It is possible that a diversity of CYP450 proteins or alternative subcellular targeting of SmCYP450 results from alternative splicing or post-transcriptional modifications of the mRNA produced from the single S. mansoni CYP450 gene. This was addressed by analyzing cDNAs from a variety of developmental stages and by using modified 5’RACE and PCR with the schistosome spliced leader sequence to search for multiplicity of CYP450 mRNAs. We analyzed 33 clones from adult female worm cDNA, 23 clones from adult male worm cDNA, 11 clones from egg cDNA, and 28 clones generated by 5’ RACE and all sequences were identical. Therefore, we found no evidence for alternative splicing or other sequence variations. PCR with the spliced leader sequence and two different internal CYP450-specific primers resulted in no PCR products; therefore, the SmCYP450 mRNA does not appear to be trans-spliced. Therefore, it appears that the SmCYP450 gene encodes a single CYP450 protein.

S. mansoni CYP450 is differentially expressed during parasite development in the mammalian host

Using qRT-PCR we found that SmCYP450 mRNA was present at all developmental stages investigated and that it is differentially present during development (Fig 4). Eggs, the larval stages of development (cercariae and schistosomula) and adult female worms had higher mRNA levels than adult male worms. Liver stage parasites had the lowest SmCYP450 mRNA expression levels, about 50% that of adult males.

Fig 4. CYP450 messenger RNA abundance during the lifecycle of Schistosoma mansoni.

Whole RNA was extracted from different stages of S. mansoni (cercariae, 1-day old schistosomula; juvenile liver worms (23 days post infection), adult males (49 days post infection), adult females (49 days post infection) and eggs) using TRIzol reagent and chloroform/ethanol extraction protocol. cDNA was synthesized from whole RNA and used for qRT-PCR, with reactions done in triplicate. Adult males (= 1) were used as calibrator stage and mRNA abundance was normalized to α-tubulin. Error bars indicate standard error of the mean with n ≥ 3 biological replicates. Numbers indicate fold change relative to adult males and all values are significantly different from adult males; p < 0.05; student t-test. The results indicate that S. mansoni CYP450 is expressed in all stages investigated and that its expression is developmentally regulated.

S. mansoni CYP450 dsRNA treatment leads to schistosomula death

To determine if SmCYP450 is essential for schistosomula survival we used RNAi to silence SmCYP450 expression. Treating worms with 10 μg/mL or 30 μg/mL SmCYP450 specific dsRNA for two or three days resulted in a dose-dependent reduction in SmCYP450 message (Fig 5A). No change was seen in SmCYP450 mRNA after treatment with 30 μg/mL irrelevant dsRNA or in GAPDH mRNA abundance after treatment with either dsRNA (Fig 5A). Treatment with 30 μg/mL SmCYP450 specific dsRNA resulted in 80% schistosomula survival by day 3, 40% survival by day 5, and 15% survival by day 7. In contrast, 95% and 94.5% of schistosomula were alive on day 7 after treatment with 30 μg/mL irrelevant dsRNA or 10 μg/mL SmCYP450 specific dsRNA, respectively (Fig 5B).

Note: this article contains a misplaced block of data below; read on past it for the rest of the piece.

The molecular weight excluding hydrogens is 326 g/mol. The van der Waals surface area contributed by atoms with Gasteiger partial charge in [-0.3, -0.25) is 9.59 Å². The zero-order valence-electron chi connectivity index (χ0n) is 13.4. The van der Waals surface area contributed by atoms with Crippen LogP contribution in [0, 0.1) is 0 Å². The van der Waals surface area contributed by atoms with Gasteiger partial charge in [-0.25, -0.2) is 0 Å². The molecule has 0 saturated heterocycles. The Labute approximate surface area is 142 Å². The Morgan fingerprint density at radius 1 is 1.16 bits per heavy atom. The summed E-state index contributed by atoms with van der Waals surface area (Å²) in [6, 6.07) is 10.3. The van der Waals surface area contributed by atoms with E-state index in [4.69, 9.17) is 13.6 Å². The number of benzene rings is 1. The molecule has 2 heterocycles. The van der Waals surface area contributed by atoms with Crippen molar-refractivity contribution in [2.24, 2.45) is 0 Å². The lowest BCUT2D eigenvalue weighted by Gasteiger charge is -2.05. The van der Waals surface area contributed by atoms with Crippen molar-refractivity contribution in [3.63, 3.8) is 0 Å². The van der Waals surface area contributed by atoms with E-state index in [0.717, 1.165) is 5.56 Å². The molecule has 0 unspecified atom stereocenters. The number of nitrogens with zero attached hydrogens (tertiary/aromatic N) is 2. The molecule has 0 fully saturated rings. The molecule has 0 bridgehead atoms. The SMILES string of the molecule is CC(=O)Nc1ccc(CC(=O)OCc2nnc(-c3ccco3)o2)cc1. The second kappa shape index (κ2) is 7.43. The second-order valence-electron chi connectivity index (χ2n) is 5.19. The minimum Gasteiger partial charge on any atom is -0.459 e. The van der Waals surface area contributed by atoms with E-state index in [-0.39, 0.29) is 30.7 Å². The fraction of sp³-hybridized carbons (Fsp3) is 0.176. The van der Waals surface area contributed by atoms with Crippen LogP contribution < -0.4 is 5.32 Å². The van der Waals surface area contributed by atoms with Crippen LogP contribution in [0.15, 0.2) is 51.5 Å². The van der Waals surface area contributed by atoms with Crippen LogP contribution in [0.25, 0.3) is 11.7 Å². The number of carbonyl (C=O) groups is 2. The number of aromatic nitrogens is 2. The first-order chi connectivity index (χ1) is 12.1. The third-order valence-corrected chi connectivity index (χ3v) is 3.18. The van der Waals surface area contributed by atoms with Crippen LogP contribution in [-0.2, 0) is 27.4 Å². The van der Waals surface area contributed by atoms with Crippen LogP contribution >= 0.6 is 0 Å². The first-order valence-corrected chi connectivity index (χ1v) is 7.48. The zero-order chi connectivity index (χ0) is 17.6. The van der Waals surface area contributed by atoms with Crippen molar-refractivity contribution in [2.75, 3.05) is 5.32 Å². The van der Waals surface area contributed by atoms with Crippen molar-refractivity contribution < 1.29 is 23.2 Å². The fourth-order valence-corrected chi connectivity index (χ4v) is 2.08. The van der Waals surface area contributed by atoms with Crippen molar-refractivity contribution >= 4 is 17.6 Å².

Fig 5. Effect of silencing Schistosoma mansoni CYP450 in cultured larval worms.

Freshly prepared schistosomula (300–400) were placed in each well containing 1 ml Basch’s Media in a 24-well plate and overnight in a 37°C with 5% CO2. The following day schistosomula were treated with 10 or 30 μg/ml S. mansoni CYP450 dsRNA or 30 μg/ml negative control dsRNA. Over several days worms were observed for dead (dark, granular appearance) or alive (translucent). (A) mRNA expression patterns in schistosomula treated with S. mansoni CYP450 specific dsRNA or negative control dsRNA control after 3 days of treatment (Experiments 1 and 2) or 2 days treatment (Experiment 3). The control gene for cDNA input is S. mansoni glyceraldehyde 3-phosphate dehydrogenase (GAPDH). C, schistosomula treated with 30 μg/mL irrelevant dsRNA; 10, schistosomula treated with 10 μg/mL SmCYP450 dsRNA; 30, schistosomula treated with 30 μg/mL SmCYP450 dsRNA. (B) Effect of S. mansoni CYP450 dsRNA on schistosomula survival in cultures with 30 μg/mL negative control dsRNA (black square), 10 μg/mL S. mansoni CYP450-specific ds RNA (open triangle), and 30 μg/mL S. mansoni CYP450-specific ds RNA (black triangle). Treatments were done in triplicate and repeated 3 times. Error bars indicate standard error of the mean; *, p < 0.05; student t-test.

The imidazole subgroup of azole antifungal CYP450 inhibitors is active against S. mansoni